Later, rumors circulated that Cermak, not Roosevelt, had been the intended target, as his promise to clean up Chicago's rampant lawlessness posed a threat to Al Capone and the Chicago organized crime syndicate. According to Roosevelt biographer Jean Edward Smith, there is no proof for this theory. One of the first people to suggest the organized crime theory was reporter Walter Winchell, who happened to be in Miami the evening of the shooting. Long-time Chicago newsman Len O'Connor offers a different view of the events surrounding the mayor's assassination. He has written that aldermen "Paddy" Bauler and Charlie Weber informed him that relations between Cermak and FDR were strained because Cermak fought FDR's nomination at the Democratic convention in Chicago. Author Ronald Humble offers another view as to why Cermak was killed. In his book Frank Nitti: The True Story of Chicago's Notorious Enforcer, Humble contends that Cermak was as corrupt as Thompson and that the Chicago Outfit hired Zangara to kill Cermak in retaliation for Cermak's attempt to murder Frank Nitti.
Cermak died at Jackson Memorial Hospital in Miami on March 6, partly because of his wounds. On March 30, however, his personal physician, Dr. Karl A. Meyer, said that the primary cause of Cermak's death was ulcerative colitis, commenting, "The mayor would have recovered from the bullet wound had it not been for the complication of colitis. The autopsy disclosed the wound had healed ... the other complications were not directly due to the bullet wound."
Cermak was interred in a mausoleum at Bohemian National Cemetery in Chicago. The mayor's death was followed by a struggle for succession to his party chairmanship and to the mayor's office. A plaque honoring Cermak still lies at the site of the assassination in Miami's Bayfront Park. It is inscribed with Cermak's alleged words to FDR after he was shot, "I'm glad it was me instead of you." Following Cermak's death, 22nd Street, a major east-west artery that traversed Chicago's West Side and the close-in suburbs of Cicero and Berwyn, areas with a significant Czech population, was renamed Cermak Road. Zangara was electrocuted in Florida's electric chair on March 20, 1933, for he could not be charged with murder until Cermak died. In 1943, a Liberty ship, the SS A. J. Cermak was named in Cermak's honor. It was scrapped in 1964.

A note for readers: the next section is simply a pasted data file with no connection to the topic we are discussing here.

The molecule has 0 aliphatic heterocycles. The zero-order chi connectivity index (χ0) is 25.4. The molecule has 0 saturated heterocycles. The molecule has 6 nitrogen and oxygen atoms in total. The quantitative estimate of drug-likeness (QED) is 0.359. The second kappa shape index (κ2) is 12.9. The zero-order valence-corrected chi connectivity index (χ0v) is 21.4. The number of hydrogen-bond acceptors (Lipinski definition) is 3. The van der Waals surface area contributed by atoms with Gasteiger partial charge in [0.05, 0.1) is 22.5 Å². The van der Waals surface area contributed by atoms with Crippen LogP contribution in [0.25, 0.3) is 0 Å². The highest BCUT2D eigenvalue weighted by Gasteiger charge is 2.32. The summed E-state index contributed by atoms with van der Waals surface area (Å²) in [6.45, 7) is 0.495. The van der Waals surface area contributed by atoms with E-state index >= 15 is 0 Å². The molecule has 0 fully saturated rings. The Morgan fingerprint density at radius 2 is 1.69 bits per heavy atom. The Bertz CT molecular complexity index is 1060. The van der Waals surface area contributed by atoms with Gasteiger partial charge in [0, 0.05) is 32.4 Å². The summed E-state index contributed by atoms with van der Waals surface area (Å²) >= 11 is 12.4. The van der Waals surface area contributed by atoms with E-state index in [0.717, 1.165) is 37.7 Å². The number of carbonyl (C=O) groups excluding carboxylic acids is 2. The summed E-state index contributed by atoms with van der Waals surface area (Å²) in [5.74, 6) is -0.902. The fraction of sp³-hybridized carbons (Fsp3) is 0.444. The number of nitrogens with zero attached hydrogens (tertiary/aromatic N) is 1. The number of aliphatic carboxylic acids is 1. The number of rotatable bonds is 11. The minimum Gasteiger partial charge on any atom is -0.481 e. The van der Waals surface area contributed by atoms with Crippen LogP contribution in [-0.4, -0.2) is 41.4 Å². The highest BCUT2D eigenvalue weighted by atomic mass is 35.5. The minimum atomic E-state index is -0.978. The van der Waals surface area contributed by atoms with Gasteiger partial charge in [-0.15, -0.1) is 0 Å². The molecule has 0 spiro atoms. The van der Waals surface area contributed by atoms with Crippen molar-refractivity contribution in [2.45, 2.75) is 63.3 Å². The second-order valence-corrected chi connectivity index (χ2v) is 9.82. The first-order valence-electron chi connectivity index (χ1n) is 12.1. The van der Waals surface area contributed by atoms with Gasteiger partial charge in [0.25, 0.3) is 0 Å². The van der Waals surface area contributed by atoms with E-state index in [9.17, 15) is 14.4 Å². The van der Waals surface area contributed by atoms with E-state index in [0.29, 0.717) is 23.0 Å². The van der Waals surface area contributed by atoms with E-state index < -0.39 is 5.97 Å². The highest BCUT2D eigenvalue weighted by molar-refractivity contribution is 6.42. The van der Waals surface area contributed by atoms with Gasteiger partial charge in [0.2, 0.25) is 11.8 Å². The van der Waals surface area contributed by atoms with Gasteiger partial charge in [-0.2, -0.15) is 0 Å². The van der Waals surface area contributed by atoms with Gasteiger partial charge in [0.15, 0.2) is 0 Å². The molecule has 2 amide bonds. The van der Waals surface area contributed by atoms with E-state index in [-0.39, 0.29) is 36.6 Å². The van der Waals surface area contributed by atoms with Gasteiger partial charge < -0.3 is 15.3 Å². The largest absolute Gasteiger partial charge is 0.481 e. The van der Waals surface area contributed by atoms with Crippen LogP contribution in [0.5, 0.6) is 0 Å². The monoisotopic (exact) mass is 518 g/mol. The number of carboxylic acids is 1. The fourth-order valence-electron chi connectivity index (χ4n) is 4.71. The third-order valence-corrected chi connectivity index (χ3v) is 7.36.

Cermak's son-in-law, Otto Kerner Jr., served as the 33rd Governor of Illinois, and as a federal circuit judge. His grandson, Frank J. Jirka, Jr., who was with him in Miami when he was assassinated, later became a highly decorated UDT naval officer. He was awarded the Silver Star and Purple Heart for his actions during the Battle of Iwo Jima; the wounds he suffered led to the amputation of both legs below the knee. After WWII, he became a physician, and in 1983 president of the American Medical Association. Cermak's great niece, Kajon Cermak, is a broadcaster for a Southern California radio station. His daughter Lillian was married to Richey V. Graham who served in the Illinois General Assembly.A hastily produced movie about Cermak, The Man Who Dared, was released within months of his death.
There was a made-for-TV movie, The Gun of Zangara, about Cermak's assassination. It was originally a two-part episode of The Untouchables, where it had the title "The Unhired Assassin." Cermak has a major role in the story as an honest man and was played by Robert Middleton.
Cermak is mentioned in Stephen Sondheim's play Assassins during the song "How I Saved Roosevelt."
Cermak and his rise to the mayoralty has also been mentioned in Jeffrey Archer's novel Kane and Abel.
Part of the episode "Objects in Motion" of the television series Babylon 5 is based on the circumstances of Cermak's death.
Cermak is referenced by Kelsey Grammer's Chicago mayor Tom Kane in several episodes of the Starz TV series Boss.
In "Red Team III," the seventh episode in the second season of HBO's The Newsroom, Will McAvoy (Jeff Daniels) references Anton Cermak.
The history-based crime novel True Detective, the first in Max Allan Collins' Nathan Heller series, includes a fictionalized account of the Cermak slaying.
In the first episode of the second season of the Netflix cartoon sitcom "F is for Family", the fictional school of Anton Cermak Tech is mentioned during a broadcast.